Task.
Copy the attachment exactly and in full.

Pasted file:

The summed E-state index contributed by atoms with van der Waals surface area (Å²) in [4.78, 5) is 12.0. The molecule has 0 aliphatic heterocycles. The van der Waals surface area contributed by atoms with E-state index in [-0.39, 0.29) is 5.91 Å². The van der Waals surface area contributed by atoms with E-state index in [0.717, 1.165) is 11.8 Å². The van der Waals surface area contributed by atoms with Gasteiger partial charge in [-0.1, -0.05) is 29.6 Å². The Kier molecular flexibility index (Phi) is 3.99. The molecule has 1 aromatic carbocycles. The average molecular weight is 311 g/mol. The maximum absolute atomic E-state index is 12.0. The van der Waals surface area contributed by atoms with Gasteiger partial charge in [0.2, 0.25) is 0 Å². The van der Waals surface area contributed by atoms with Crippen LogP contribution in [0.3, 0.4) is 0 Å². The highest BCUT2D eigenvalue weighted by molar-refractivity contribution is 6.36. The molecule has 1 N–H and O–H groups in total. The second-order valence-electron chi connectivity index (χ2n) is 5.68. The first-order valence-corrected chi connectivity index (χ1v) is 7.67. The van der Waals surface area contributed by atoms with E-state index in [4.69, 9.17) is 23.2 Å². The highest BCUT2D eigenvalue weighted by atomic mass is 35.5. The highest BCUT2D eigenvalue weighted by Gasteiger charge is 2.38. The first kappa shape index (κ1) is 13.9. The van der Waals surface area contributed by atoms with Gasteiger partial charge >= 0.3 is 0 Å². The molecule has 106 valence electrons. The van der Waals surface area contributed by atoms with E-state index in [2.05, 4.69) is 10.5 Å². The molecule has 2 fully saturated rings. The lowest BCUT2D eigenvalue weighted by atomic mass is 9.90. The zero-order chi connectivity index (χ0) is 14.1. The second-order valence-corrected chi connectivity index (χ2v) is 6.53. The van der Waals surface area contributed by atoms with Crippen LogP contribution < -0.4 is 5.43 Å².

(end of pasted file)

The summed E-state index contributed by atoms with van der Waals surface area (Å²) in [4.78, 5) is 12.0. The molecule has 0 aliphatic heterocycles. The van der Waals surface area contributed by atoms with E-state index in [-0.39, 0.29) is 5.91 Å². The van der Waals surface area contributed by atoms with E-state index in [0.717, 1.165) is 11.8 Å². The van der Waals surface area contributed by atoms with Gasteiger partial charge in [-0.1, -0.05) is 29.6 Å². The Kier molecular flexibility index (Phi) is 3.99. The molecule has 1 aromatic carbocycles. The average molecular weight is 311 g/mol. The maximum absolute atomic E-state index is 12.0. The van der Waals surface area contributed by atoms with Gasteiger partial charge in [0.2, 0.25) is 0 Å². The van der Waals surface area contributed by atoms with Crippen LogP contribution in [0.3, 0.4) is 0 Å². The highest BCUT2D eigenvalue weighted by molar-refractivity contribution is 6.36. The molecule has 1 N–H and O–H groups in total. The second-order valence-electron chi connectivity index (χ2n) is 5.68. The first-order valence-corrected chi connectivity index (χ1v) is 7.67. The van der Waals surface area contributed by atoms with E-state index in [4.69, 9.17) is 23.2 Å². The highest BCUT2D eigenvalue weighted by atomic mass is 35.5. The highest BCUT2D eigenvalue weighted by Gasteiger charge is 2.38. The first kappa shape index (κ1) is 13.9. The van der Waals surface area contributed by atoms with Gasteiger partial charge >= 0.3 is 0 Å². The molecule has 106 valence electrons. The van der Waals surface area contributed by atoms with E-state index in [2.05, 4.69) is 10.5 Å². The molecule has 2 fully saturated rings. The lowest BCUT2D eigenvalue weighted by atomic mass is 9.90. The zero-order chi connectivity index (χ0) is 14.1. The second-order valence-corrected chi connectivity index (χ2v) is 6.53. The van der Waals surface area contributed by atoms with Crippen LogP contribution < -0.4 is 5.43 Å².